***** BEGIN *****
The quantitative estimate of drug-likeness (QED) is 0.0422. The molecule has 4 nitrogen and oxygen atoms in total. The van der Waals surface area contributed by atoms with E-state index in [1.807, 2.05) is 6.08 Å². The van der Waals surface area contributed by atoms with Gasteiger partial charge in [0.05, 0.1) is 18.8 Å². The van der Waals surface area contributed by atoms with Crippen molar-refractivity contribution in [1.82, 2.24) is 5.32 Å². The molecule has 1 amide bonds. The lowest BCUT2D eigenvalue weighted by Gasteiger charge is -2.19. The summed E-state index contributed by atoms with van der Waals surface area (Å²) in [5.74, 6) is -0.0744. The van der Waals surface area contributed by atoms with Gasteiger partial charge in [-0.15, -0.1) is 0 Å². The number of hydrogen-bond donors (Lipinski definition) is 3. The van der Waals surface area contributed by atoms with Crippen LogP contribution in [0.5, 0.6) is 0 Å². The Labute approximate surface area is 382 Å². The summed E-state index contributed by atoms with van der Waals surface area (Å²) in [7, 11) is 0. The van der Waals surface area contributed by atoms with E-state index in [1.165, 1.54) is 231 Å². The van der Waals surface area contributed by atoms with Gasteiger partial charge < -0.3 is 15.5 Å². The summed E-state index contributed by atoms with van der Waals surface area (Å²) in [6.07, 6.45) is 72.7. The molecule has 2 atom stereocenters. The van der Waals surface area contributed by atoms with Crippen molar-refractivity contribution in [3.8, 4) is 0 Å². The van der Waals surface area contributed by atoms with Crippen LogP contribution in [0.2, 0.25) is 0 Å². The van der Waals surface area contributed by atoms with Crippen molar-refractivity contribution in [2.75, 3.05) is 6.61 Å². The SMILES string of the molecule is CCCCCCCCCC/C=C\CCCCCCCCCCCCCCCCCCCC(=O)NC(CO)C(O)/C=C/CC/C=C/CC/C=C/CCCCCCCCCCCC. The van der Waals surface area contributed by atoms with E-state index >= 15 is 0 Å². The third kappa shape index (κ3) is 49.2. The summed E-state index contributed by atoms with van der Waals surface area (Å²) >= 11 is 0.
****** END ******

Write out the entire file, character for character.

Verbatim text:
The quantitative estimate of drug-likeness (QED) is 0.0422. The molecule has 4 nitrogen and oxygen atoms in total. The van der Waals surface area contributed by atoms with E-state index in [1.807, 2.05) is 6.08 Å². The van der Waals surface area contributed by atoms with Gasteiger partial charge in [0.05, 0.1) is 18.8 Å². The van der Waals surface area contributed by atoms with Crippen molar-refractivity contribution in [1.82, 2.24) is 5.32 Å². The molecule has 1 amide bonds. The lowest BCUT2D eigenvalue weighted by Gasteiger charge is -2.19. The summed E-state index contributed by atoms with van der Waals surface area (Å²) in [5.74, 6) is -0.0744. The van der Waals surface area contributed by atoms with Gasteiger partial charge in [-0.15, -0.1) is 0 Å². The number of hydrogen-bond donors (Lipinski definition) is 3. The van der Waals surface area contributed by atoms with Crippen LogP contribution in [0.5, 0.6) is 0 Å². The Labute approximate surface area is 382 Å². The summed E-state index contributed by atoms with van der Waals surface area (Å²) in [7, 11) is 0. The van der Waals surface area contributed by atoms with E-state index in [1.165, 1.54) is 231 Å². The van der Waals surface area contributed by atoms with Gasteiger partial charge < -0.3 is 15.5 Å². The summed E-state index contributed by atoms with van der Waals surface area (Å²) in [6.07, 6.45) is 72.7. The molecule has 2 atom stereocenters. The van der Waals surface area contributed by atoms with Crippen molar-refractivity contribution in [3.8, 4) is 0 Å². The van der Waals surface area contributed by atoms with Crippen LogP contribution in [0.2, 0.25) is 0 Å². The van der Waals surface area contributed by atoms with Crippen molar-refractivity contribution in [2.75, 3.05) is 6.61 Å². The SMILES string of the molecule is CCCCCCCCCC/C=C\CCCCCCCCCCCCCCCCCCCC(=O)NC(CO)C(O)/C=C/CC/C=C/CC/C=C/CCCCCCCCCCCC. The van der Waals surface area contributed by atoms with E-state index >= 15 is 0 Å². The third kappa shape index (κ3) is 49.2. The summed E-state index contributed by atoms with van der Waals surface area (Å²) >= 11 is 0.